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About to sign on the dotted line with SolarCity...Any advice?

Discussion in 'Energy, Environment, and Policy' started by TheAustin, Apr 29, 2014.

  1. TheAustin

    TheAustin Model S: P2009 P85

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    I'm a Tesla Model S owner, and I'm about to move forward on a proposal from SolarCity to have them install solar panels at my house...Any advice, suggestions, etc from fellow Tesla owners/SolarCity customers before I sign on the dotted line? Thanks :)
     
  2. GDH

    GDH Banned

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    did you get any other bids besides the Solar City bid?
     
  3. aaron0k

    aaron0k Member

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    Make sure the design they submit has the panels on the correct side of the house (e.g. facing the sun). Long story... (I ended up canceling, pursuing buying my own).
     
  4. FredTMC

    FredTMC Model S VIN #4925

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    I'm definitely getting SolarCity installation this year. I'm curious if you asked about the tesla 10kwh battery backup?
     
  5. TheAustin

    TheAustin Model S: P2009 P85

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    I didn't...I'm a Tesla owner and stockholder, and a SolarCity stockholder...Basically, I'm all in with Elon! Could I get a better deal with another solar company? Possibly...But I believe in putting my money (or savings!) where my mouth is. That's why I wanted to see what other SolarCity customers had to say, and see if they were happy/unhappy before I commit.

    - - - Updated - - -

    I didn't...I guess I probably should!
     
  6. GDH

    GDH Banned

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    You should always get 3 bids.
     
  7. tga

    tga Active Member

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    #7 tga, Apr 29, 2014
    Last edited: Apr 29, 2014
    Especially when you can get a much better deal than a SolarCity PPA by buying your system outright.

    Factoring in SREC (carbon credits) income and electric bill savings, last month's annualized ROI was over 20%. Call me greedy, but I don't see the need to share that return with SolarCity, regardless of who's at the helm.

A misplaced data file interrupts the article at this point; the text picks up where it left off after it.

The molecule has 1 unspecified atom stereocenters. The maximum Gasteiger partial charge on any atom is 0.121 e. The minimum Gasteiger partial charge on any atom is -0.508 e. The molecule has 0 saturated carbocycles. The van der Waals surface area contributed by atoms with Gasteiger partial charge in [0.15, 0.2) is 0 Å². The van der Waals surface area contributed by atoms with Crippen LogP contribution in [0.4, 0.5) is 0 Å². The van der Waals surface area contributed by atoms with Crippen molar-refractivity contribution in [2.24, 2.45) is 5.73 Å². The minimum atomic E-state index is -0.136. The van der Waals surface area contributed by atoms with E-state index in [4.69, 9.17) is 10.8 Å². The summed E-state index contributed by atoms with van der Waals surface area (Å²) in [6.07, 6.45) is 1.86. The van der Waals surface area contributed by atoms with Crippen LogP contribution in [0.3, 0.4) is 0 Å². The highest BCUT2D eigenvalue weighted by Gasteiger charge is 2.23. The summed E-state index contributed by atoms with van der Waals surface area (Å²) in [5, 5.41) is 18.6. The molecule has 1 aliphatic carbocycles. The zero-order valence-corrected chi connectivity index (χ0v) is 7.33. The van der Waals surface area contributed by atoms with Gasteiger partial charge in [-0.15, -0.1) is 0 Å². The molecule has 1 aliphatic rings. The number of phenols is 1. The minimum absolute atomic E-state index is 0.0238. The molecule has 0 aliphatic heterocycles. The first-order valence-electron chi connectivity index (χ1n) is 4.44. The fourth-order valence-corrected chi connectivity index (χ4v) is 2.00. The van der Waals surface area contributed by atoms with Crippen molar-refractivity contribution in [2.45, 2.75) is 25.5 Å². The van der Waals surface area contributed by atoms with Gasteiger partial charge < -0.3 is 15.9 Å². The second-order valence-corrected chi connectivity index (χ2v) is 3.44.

I just don't get the nearly religious fanaticism for SolarCity...

    Edit: I should point out that ROI estimate is for MA SREC's, which are worth a lot more than many other states. And they can certainly change in the future.
     
  8. JPP

    JPP Active Member

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    I signed a PPA last year--16kW system installed. Expert installation, no issues. Great esthetics--black panels and black skirts well laid out on mostly 'invisible' roof areas. Complex setup due to east-west installation (no good south roof). Could I have made more $$ over 20 years buying the system-sure. Would I tie up $$ in the investment--yup. But I have a no hassle no headache system monitored and maintained by SC with a guaranteed power output at a guaranteed price. Works for me. YMMV.
     
  9. staze

    staze Junior P85 Member

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    We almost signed without other bids or research. Now we are standing on the sidelines and waiting. Not so concerned about cost/credits but rather the efficiency and tech. Seems to be improving pretty rapidly and I don't my home saddled with archaic tech (at the time of sale). Plus, they were basing my monthly payments on my former bills. Now that I am on Time of Use (TOU) I have cut my bills in half. Maybe I should have them out again for another estimate....
     
  10. tga

    tga Active Member

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    I'd counter that the $$ you tied up in the investment for a system that size would be around half of the price of a MS. Any good installer will monitor/maintain. Maintenance is sort of a red herring, anyway, since there's really no maintenance (except maybe replacement of a string inverter around year 15).

    My installer includes monitoring, a 20 year guarantee against roof leaks, and a 20 year performance guarantee (they will pay for lost kWh and lost SREC's if the system underperforms). There's little risk on their part, since all the components have a 25 year guaranteee. So really, the only risk to the installer is that their crew didn't screw up.

    The customer's only risk is that the installer and component manufactures will be around if/when a problem arises down the road. I suppose you could argue that a big company like SolarCity may stand a better chance of long-term survival than my local company. But that risk is small and hard to quantify.

    OK, I'll stop sh*t stirring now... :smile:
     
  11. Trnsl8r

    Trnsl8r Blue 85kwh since 12/8/12

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    I had them over and ended up backing out. Main reason was timing, but also that they seem to be using cheap panels from China (which, for all I know, may work just fine). The other thing that bothered me was that they put in writing the $/kwh they would reimburse me if the panels didn't produce what they said it would... and that number was static for the 20 years the warranty covered it (not adjusted for inflation). Also found their sales tactic a little pushy so ended up pulling out. My neighbor went with them though, he seems pleased so far.
     
  12. NigelM

    NigelM Recovering Member

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    #12 NigelM, Apr 29, 2014
    Last edited: Apr 29, 2014
    Solar City doesn't operate in FL so I can't comment on their offering BUT you should definitely get comparative quotes on a purchase (or lease) agreement of that size.
     
  13. tliving

    tliving Member

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    I had them do the estimate and wrote up my thoughts here:

    Solar Gains | Tesla Living